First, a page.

Writing for Rights
Every year, in honour of International Human Rights Day on December 10th, Amnesty International launches a campaign called Write for Rights. Identifying individuals and communities facing human rights violations, they create a method for concerned citizens to partake in meaningful global action through the writing of letters urging governments to take action, or offering messages of solidarity and encouragement to the victims of these abuses.
As part of this global effort, Brentwood’s English classes, coordinated and inspired by Ms Hedquist, contribute hundreds of letters every year. What better way is there to spend some of the final English classes of 2018 than making a difference on global human rights issues?
As Crooks Hall was transformed into a letter-writing space, students gathered to sip mugs of tea or hot chocolate while unleashing their pens to write for the justice of those involved in the cases that interested them the most. With ten diverse cases, ranging from the violent eviction of Kenya’s Sengwer Indigenous People from their traditional territory, to the persecution of individuals protesting for equal rights for those with disabilities in Kyrgyzstan, there was plenty of opportunity for everyone to write for an issue they were passionate about.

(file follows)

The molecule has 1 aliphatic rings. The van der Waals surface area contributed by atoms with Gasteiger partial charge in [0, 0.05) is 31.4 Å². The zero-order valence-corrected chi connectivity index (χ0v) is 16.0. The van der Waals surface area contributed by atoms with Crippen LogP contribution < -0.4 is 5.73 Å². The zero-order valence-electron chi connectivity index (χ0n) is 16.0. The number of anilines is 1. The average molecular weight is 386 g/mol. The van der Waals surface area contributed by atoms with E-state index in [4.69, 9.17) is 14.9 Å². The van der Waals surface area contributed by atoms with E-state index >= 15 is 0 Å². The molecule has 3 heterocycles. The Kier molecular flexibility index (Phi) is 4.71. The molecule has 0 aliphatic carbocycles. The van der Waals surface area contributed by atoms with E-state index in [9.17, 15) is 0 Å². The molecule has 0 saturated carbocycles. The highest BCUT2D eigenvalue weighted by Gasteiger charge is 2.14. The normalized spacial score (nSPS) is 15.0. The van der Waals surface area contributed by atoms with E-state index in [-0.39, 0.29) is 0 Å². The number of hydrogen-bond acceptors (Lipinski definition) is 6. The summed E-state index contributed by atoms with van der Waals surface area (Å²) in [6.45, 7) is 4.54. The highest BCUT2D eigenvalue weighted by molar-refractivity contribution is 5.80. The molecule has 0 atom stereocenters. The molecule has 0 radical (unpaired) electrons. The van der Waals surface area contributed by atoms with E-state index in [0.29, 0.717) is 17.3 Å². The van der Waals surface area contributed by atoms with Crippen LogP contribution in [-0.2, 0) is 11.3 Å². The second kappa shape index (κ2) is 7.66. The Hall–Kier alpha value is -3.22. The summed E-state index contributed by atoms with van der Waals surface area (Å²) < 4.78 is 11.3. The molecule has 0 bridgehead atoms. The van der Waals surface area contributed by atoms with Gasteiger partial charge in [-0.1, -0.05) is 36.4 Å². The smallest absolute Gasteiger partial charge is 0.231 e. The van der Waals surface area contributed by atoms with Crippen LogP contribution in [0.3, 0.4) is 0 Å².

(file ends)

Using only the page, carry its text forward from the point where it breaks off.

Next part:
And the letters did not stop at one.
Many students wrote four, five, or more letters supporting many of the diverse cases, using their time and writing to make a difference. Jayden J, Hope ‘20 said that what mattered about this initiative was that when they received our letters, global leaders would see that “a lot of students from Canada and around the world care” about the outcome of these cases.
Dr. Tun Aung, a 2013 Write for Rights Case, said that receiving all the letters through Amnesty International was “the first flicker or light in [his] dark days”, and that “all those activities [were] beyond [his] wildest imagination”. This shows a tiny portion of the monumental impact that these letters can have on people’s lives.
As we enjoy our holidays with our families and friends, I hope that we can all take a moment to realize how fortunate we are, and recognize what even such a small thing as writing a letter can do to better the lives of others.
Sarah R, Mackenzie ‘20